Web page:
Unobserved by either, as both waited tensely for Miss Cornelia's signal, a Hand stole through the broken pane of the shattered French window behind their backs and fumbled for the knob which unlocked the window-door. It found the catch - unlocked it - the window-door swung open, noiselessly - just enough to admit a crouching figure that cramped itself uncomfortably behind the settee which Dale and the Doctor had placed to barricade those very doors. When it had settled itself, unperceived, in its lurking place - the Hand stole out again - closed the window-door, relocked it.
Hand or claw? Hand of man or woman or paw of beast? In the name of God - whose hand?
Miss Cornelia's voice from the head of the stairs broke the silence.
"All right! Put out the lights!"
Dale pressed the switch. Heavy darkness. The sound of her own breathing. A mutter from the Doctor. Then, abruptly, a white, piercing shaft of light cut the darkness of the stairs - horribly reminiscent of that other light-shaft that had signaled Fleming's doom.
"Was it here?" Miss Cornelia's voice came muffledly from the head of the stairs.
Dale considered. "Come down a little," she said. The white spot of light wavered, settled on the Doctor's face.
"I hope you haven't a weapon," the Doctor called up the stairs with an unsuccessful attempt at jocularity.
Miss Cornelia descended another step.
"That's about right," said Dale uncertainly. Miss Cornelia was satisfied.
"Lights, please." She went up the stairs again to see if she could puzzle out what course of escape the man who had shot Fleming had taken after his crime - if it had been a man.
Dale switched on the living-room lights with a sense of relief. The reconstruction of the crime had tried her sorely. She sat down to recover her poise.
"Doctor! I'm so frightened!" she confessed.
The Doctor at once assumed his best manner of professional reassurance.
"Why, my dear child?" he asked lightly. "Because you happened to be in the room when a crime was committed?"
"But he has a perfect case against me," sighed Dale.
"You don't mean?" said the Doctor aghast.
Dale looked at him with horror in her face.
"I didn't kill him!" she insisted anew. "But, you know the piece of blue-print you found in his hand?"
"Yes," from the Doctor tensely.
Dale's nerves, too bitterly tested, gave way at last under the strain of keeping her secret. She felt that she must confide in someone or perish. The Doctor was kind and thoughtful - more than that, he was an experienced man of the world - if he could not advise her, who could? Besides, a Doctor was in many ways like a priest - both sworn to keep inviolate the secrets of their respective confessionals.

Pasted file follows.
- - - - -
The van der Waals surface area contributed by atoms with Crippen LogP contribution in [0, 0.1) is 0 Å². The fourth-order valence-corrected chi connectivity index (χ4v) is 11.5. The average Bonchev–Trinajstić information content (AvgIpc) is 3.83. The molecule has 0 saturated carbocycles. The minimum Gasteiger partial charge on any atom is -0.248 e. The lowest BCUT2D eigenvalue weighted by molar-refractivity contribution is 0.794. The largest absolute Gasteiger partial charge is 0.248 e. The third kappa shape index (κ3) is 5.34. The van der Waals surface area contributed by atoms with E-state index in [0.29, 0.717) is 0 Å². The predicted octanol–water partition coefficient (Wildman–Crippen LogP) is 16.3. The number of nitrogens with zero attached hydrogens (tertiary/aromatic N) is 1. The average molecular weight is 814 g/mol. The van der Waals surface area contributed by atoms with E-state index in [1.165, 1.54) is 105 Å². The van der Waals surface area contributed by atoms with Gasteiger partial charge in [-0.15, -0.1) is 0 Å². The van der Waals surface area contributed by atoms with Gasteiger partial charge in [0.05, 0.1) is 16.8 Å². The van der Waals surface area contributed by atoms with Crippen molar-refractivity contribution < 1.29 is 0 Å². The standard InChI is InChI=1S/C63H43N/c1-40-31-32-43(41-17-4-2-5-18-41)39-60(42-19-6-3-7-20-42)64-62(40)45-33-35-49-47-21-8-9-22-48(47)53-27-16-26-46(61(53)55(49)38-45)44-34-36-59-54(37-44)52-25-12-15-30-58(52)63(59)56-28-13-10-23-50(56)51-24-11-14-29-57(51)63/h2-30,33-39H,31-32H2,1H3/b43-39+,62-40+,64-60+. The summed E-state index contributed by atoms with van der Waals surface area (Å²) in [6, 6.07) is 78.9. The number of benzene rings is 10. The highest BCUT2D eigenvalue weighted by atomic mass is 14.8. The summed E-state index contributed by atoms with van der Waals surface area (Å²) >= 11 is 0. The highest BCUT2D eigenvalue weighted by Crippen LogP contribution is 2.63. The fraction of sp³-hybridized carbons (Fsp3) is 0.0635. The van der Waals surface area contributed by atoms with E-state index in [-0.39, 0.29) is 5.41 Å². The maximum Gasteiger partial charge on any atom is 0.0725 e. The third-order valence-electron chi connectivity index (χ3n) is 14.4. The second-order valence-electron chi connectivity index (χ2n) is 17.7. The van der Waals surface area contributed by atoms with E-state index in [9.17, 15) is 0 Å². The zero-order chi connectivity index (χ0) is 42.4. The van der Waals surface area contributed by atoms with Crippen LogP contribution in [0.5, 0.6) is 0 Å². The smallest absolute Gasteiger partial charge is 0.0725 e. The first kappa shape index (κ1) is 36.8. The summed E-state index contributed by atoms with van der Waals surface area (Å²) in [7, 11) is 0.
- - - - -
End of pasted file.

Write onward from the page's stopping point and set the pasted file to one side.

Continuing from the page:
"There was another piece of blue-print, a larger piece - " said Dale slowly, "I tore it from him just before - "
The Doctor seemed greatly excited by her words. But he controlled himself swiftly.
"Why did you do such a thing?"
"Oh, I'll explain that later," said Dale tiredly, only too glad to be talking the matter out at last, to pay attention to the logic of her sentences. "It's not safe where it is," she went on, as if the Doctor already knew the whole story. "Billy may throw it out or burn it without knowing - "
"Let me understand this," said the Doctor. "The butler has the paper now?"
"He doesn't know he has it. It was in one of the rolls that went out on the tray."
The Doctor's eyes gleamed. He gave Dale's shoulder a sympathetic pat.
"Now don't you worry about it - I'll get it," he said. Then, on the point of going toward the dining-room, he turned.
"But - you oughtn't to have it in your possession," he said thoughtfully. "Why not let it be burned?"
Dale was on the defensive at once.
"Oh, no! It's important, it's vital!" she said decidedly.
The Doctor seemed to consider ways and means of getting the paper.
"The tray is in the dining-room?" he asked.
"Yes," said Dale.
He thought a moment, then left the room by the hall door. Dale sank back in her chair and felt a sense of overpowering relief steal over her whole body, as if new life had been poured into her veins. The Doctor had been so helpful - why had she not confided in him before? He would know what to do with the paper - she would have the benefit of his counsel through the rest of this troubled time. For a moment she saw herself and Jack, exonerated, their worries at an end, wandering hand in hand over the green lawns of Cedarcrest in the cheerful sunlight of morning.
Behind her, mockingly, the head of the Unknown concealed behind the settee lifted cautiously until, if she had turned, she would have just been able to perceive the top of its skull.